As I worked over my negative, I remembered nearly a decade ago listening to Michael Furman, a well-known commercial photographer from Philadelphia, talk about his love of photographing classic and top-of-the line automobiles a specialty that has put him in the top rank of car shooters. The examples he showed to a group of my colleagues one evening especially his stunning images in black and white made me say to myself: now here is a guy who knows his way around the darkroom.
And Michael did and does. But even back then he was touting the benefits of digital technology, though he insisted to us that evening: "I can't even program my VCR."
What stuck with me most that night even more than the great photographs Michael showed was his insistence that digital technology, used correctly, could draw much more visual "information" out of a traditional, silver-based slide or negative than could be gotten through conventional darkroom techniques. Where in the wet darkroom, you had maybe eight to ten grades of contrast to choose from, Michael declared, with digital you might have dozens. Though many commercial photographers, Michael included, have gravitated more to digital when actually taking pictures, the ability of programs like Photoshop to get the most out of "traditional" materials is a strong argument for film fans like me not to abandon a medium that has served so well for so long.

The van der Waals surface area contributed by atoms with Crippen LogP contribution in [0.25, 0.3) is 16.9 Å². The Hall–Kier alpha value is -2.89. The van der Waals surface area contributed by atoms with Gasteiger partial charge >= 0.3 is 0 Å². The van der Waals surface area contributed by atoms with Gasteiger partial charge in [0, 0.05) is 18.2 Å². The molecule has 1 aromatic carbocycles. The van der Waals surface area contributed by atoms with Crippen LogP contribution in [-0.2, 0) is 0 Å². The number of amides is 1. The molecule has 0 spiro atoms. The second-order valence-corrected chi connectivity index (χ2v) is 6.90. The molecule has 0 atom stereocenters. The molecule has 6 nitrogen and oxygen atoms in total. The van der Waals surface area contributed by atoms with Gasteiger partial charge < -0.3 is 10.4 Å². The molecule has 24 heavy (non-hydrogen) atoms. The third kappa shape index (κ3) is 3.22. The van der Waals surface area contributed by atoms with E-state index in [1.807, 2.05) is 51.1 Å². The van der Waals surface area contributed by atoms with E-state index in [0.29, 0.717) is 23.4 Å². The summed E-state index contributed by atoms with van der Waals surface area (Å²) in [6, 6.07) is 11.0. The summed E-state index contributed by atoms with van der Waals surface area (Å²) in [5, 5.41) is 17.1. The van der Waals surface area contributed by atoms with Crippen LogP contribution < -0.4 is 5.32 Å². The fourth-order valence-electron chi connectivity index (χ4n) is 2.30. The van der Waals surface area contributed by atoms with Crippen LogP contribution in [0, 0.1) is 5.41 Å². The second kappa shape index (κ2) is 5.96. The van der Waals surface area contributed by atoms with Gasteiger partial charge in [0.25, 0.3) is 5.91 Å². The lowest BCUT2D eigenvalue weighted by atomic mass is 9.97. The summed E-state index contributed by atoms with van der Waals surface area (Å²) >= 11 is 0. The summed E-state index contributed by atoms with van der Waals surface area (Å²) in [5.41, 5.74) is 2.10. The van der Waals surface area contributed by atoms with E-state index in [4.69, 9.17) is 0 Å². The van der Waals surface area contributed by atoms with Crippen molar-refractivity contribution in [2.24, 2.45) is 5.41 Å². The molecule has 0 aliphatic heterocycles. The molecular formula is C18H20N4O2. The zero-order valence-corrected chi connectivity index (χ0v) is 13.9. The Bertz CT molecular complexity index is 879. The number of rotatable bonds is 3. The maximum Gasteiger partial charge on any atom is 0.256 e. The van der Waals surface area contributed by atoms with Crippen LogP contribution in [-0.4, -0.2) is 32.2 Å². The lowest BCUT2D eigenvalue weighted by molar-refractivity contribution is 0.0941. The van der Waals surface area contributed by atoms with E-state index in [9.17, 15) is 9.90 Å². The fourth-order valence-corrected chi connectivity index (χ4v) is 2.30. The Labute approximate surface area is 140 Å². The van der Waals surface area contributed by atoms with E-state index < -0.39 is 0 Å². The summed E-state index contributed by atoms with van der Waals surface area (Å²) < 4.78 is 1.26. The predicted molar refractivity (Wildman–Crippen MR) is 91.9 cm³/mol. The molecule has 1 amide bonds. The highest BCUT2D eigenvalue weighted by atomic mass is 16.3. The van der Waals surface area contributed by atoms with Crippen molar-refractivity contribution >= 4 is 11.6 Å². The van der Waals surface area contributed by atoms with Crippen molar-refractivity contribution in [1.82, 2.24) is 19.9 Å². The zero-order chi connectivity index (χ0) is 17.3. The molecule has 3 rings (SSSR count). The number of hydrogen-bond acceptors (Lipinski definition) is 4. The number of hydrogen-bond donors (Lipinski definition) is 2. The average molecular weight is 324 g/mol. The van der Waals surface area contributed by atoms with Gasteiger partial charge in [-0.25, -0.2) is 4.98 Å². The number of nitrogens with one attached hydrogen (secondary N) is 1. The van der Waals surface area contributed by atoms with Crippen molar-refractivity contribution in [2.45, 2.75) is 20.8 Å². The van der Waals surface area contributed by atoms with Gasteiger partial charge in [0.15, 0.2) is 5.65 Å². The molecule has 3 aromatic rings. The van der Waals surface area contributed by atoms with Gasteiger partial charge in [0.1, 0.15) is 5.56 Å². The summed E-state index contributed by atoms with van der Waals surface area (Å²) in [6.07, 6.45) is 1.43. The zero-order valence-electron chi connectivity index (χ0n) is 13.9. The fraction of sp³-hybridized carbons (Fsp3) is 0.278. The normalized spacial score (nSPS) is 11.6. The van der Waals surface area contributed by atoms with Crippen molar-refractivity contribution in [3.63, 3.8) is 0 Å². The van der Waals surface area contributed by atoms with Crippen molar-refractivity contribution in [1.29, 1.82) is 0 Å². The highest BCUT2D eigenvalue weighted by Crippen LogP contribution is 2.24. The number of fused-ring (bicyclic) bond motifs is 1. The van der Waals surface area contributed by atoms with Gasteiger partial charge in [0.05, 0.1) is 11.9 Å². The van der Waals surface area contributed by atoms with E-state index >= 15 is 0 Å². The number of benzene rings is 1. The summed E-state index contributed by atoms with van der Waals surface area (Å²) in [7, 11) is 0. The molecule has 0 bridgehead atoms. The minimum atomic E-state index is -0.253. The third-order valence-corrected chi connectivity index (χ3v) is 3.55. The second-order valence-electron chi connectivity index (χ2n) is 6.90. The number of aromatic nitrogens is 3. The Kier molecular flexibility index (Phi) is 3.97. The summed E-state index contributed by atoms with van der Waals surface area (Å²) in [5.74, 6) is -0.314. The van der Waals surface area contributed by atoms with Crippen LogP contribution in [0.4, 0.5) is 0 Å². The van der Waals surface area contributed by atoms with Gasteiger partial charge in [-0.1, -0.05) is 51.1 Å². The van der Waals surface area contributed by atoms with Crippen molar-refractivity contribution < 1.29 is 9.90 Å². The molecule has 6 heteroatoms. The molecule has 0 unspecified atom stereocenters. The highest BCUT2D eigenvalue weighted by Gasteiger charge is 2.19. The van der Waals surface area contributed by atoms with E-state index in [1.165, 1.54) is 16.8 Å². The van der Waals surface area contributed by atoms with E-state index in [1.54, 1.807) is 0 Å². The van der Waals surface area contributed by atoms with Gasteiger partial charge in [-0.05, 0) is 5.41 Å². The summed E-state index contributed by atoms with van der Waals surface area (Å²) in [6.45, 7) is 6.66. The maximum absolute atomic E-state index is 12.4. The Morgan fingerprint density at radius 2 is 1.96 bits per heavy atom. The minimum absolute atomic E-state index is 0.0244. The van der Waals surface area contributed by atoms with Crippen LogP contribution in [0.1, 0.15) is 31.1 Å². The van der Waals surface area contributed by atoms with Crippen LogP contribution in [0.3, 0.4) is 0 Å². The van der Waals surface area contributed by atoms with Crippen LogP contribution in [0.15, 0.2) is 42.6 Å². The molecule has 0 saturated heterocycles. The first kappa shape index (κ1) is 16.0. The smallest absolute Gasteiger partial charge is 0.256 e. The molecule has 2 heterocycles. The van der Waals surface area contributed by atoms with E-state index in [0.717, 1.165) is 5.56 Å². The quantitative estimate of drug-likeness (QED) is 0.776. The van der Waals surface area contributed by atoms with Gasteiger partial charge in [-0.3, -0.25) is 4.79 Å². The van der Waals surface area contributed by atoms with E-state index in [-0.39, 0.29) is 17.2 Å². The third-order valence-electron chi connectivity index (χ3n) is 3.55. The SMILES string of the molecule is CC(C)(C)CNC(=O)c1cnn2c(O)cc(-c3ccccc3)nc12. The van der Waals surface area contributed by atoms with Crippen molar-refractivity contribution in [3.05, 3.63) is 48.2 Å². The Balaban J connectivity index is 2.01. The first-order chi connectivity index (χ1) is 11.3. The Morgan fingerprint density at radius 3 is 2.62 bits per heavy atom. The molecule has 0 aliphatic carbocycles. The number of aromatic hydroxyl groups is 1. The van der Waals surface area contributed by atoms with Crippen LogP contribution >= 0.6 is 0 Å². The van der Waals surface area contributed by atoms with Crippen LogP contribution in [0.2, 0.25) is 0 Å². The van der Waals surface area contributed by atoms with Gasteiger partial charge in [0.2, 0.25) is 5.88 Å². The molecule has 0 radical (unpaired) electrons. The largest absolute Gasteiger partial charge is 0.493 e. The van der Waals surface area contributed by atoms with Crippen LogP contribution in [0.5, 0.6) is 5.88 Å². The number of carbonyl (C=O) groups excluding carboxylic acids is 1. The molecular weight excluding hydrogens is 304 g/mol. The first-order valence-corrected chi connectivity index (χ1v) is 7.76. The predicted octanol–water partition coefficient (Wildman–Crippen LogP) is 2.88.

That's what led me to try to digitally print "Fernshadow," one of my favorite black and white nature images from Maine. I had made the picture last summer at a beautiful outdoor garden near Jonesport a happy accident, really, for which I can thank sunlight and my Leica M6. As my wife Judy and Leslie Bowman (both great gardeners as well as artists) explored one part of this vast place, I found myself among some trees. I happened to look down at a group of ferns that were growing nearby and noticed that every so often, a large perfect fern frond would be blown right in between the sunlight and a smooth round rock on the ground, creating a tack sharp black shadow. It was a wonderful, naturally occurring, positive-negative image that emerged only when the fern was blown into exactly the right position.
I set myself over the rock and focused my Leica, waiting for the wind to blow. I shot eleven frames. The keeper, it turned out, was my second shot.
I never printed this negative myself, but my custom lab in Washington did make a first rate series of 4x6's that gave me a pretty good idea how a final print should look. That 4x6 became my reference print when I brought my negative to Photoshop class.